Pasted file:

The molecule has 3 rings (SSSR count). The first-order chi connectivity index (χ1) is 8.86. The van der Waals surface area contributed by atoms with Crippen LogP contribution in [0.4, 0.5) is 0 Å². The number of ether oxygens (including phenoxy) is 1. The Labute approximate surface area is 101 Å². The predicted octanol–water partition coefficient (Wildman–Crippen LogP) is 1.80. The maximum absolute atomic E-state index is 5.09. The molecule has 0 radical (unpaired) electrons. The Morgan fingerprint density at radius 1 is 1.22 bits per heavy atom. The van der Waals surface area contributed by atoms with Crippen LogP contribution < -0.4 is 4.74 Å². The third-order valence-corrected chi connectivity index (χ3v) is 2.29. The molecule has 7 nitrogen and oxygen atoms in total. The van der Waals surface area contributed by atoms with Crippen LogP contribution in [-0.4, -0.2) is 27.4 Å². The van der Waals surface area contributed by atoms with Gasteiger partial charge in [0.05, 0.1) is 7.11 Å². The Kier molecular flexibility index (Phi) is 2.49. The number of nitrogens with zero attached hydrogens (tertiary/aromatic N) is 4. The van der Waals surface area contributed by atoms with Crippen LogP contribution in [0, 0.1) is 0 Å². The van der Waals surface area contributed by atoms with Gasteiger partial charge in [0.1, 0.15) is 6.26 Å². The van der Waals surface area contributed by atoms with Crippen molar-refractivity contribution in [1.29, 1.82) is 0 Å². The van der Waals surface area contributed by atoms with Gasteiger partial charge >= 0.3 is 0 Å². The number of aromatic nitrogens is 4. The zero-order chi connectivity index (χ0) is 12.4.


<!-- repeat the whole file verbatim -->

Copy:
The molecule has 3 rings (SSSR count). The first-order chi connectivity index (χ1) is 8.86. The van der Waals surface area contributed by atoms with Crippen LogP contribution in [0.4, 0.5) is 0 Å². The number of ether oxygens (including phenoxy) is 1. The Labute approximate surface area is 101 Å². The predicted octanol–water partition coefficient (Wildman–Crippen LogP) is 1.80. The maximum absolute atomic E-state index is 5.09. The molecule has 0 radical (unpaired) electrons. The Morgan fingerprint density at radius 1 is 1.22 bits per heavy atom. The van der Waals surface area contributed by atoms with Crippen LogP contribution < -0.4 is 4.74 Å². The third-order valence-corrected chi connectivity index (χ3v) is 2.29. The molecule has 7 nitrogen and oxygen atoms in total. The van der Waals surface area contributed by atoms with Crippen LogP contribution in [-0.4, -0.2) is 27.4 Å². The van der Waals surface area contributed by atoms with Gasteiger partial charge in [0.05, 0.1) is 7.11 Å². The Kier molecular flexibility index (Phi) is 2.49. The number of nitrogens with zero attached hydrogens (tertiary/aromatic N) is 4. The van der Waals surface area contributed by atoms with Crippen LogP contribution in [0, 0.1) is 0 Å². The van der Waals surface area contributed by atoms with Gasteiger partial charge in [0.1, 0.15) is 6.26 Å². The van der Waals surface area contributed by atoms with Crippen molar-refractivity contribution in [1.29, 1.82) is 0 Å². The van der Waals surface area contributed by atoms with Gasteiger partial charge >= 0.3 is 0 Å². The number of aromatic nitrogens is 4. The zero-order chi connectivity index (χ0) is 12.4.